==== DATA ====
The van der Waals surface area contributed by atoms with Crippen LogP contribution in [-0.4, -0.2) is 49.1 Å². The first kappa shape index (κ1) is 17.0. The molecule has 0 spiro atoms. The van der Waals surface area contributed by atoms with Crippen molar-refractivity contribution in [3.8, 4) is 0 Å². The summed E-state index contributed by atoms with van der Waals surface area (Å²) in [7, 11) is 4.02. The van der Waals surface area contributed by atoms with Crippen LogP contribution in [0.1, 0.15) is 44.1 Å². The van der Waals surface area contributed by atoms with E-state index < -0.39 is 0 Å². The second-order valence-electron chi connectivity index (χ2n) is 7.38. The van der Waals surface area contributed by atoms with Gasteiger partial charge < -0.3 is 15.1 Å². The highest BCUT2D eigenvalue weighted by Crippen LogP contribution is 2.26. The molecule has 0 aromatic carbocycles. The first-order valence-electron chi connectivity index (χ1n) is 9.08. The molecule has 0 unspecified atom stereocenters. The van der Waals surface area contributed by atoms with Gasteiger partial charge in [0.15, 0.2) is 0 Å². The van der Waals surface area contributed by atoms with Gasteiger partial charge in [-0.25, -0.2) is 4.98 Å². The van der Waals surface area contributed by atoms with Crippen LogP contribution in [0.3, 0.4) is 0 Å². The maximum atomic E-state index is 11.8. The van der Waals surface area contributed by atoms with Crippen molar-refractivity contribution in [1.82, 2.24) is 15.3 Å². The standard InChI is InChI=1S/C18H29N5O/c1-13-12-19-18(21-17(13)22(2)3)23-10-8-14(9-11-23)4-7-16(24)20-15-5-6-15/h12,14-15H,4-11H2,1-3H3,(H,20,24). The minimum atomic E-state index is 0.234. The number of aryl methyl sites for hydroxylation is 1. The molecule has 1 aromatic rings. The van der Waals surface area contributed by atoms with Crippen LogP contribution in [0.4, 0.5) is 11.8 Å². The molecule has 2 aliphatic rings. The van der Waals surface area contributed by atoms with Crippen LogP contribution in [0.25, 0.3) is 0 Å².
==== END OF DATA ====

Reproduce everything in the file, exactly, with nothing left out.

The van der Waals surface area contributed by atoms with Crippen LogP contribution in [-0.4, -0.2) is 49.1 Å². The first kappa shape index (κ1) is 17.0. The molecule has 0 spiro atoms. The van der Waals surface area contributed by atoms with Crippen molar-refractivity contribution in [3.8, 4) is 0 Å². The summed E-state index contributed by atoms with van der Waals surface area (Å²) in [7, 11) is 4.02. The van der Waals surface area contributed by atoms with Crippen LogP contribution in [0.1, 0.15) is 44.1 Å². The van der Waals surface area contributed by atoms with E-state index < -0.39 is 0 Å². The second-order valence-electron chi connectivity index (χ2n) is 7.38. The van der Waals surface area contributed by atoms with Gasteiger partial charge < -0.3 is 15.1 Å². The highest BCUT2D eigenvalue weighted by Crippen LogP contribution is 2.26. The molecule has 0 aromatic carbocycles. The first-order valence-electron chi connectivity index (χ1n) is 9.08. The molecule has 0 unspecified atom stereocenters. The van der Waals surface area contributed by atoms with Gasteiger partial charge in [0.15, 0.2) is 0 Å². The van der Waals surface area contributed by atoms with Gasteiger partial charge in [-0.25, -0.2) is 4.98 Å². The van der Waals surface area contributed by atoms with Crippen LogP contribution in [0.3, 0.4) is 0 Å². The maximum atomic E-state index is 11.8. The van der Waals surface area contributed by atoms with Crippen molar-refractivity contribution in [1.82, 2.24) is 15.3 Å². The standard InChI is InChI=1S/C18H29N5O/c1-13-12-19-18(21-17(13)22(2)3)23-10-8-14(9-11-23)4-7-16(24)20-15-5-6-15/h12,14-15H,4-11H2,1-3H3,(H,20,24). The minimum atomic E-state index is 0.234. The number of aryl methyl sites for hydroxylation is 1. The molecule has 1 aromatic rings. The van der Waals surface area contributed by atoms with Crippen LogP contribution in [0.4, 0.5) is 11.8 Å². The molecule has 2 aliphatic rings. The van der Waals surface area contributed by atoms with Crippen LogP contribution in [0.25, 0.3) is 0 Å².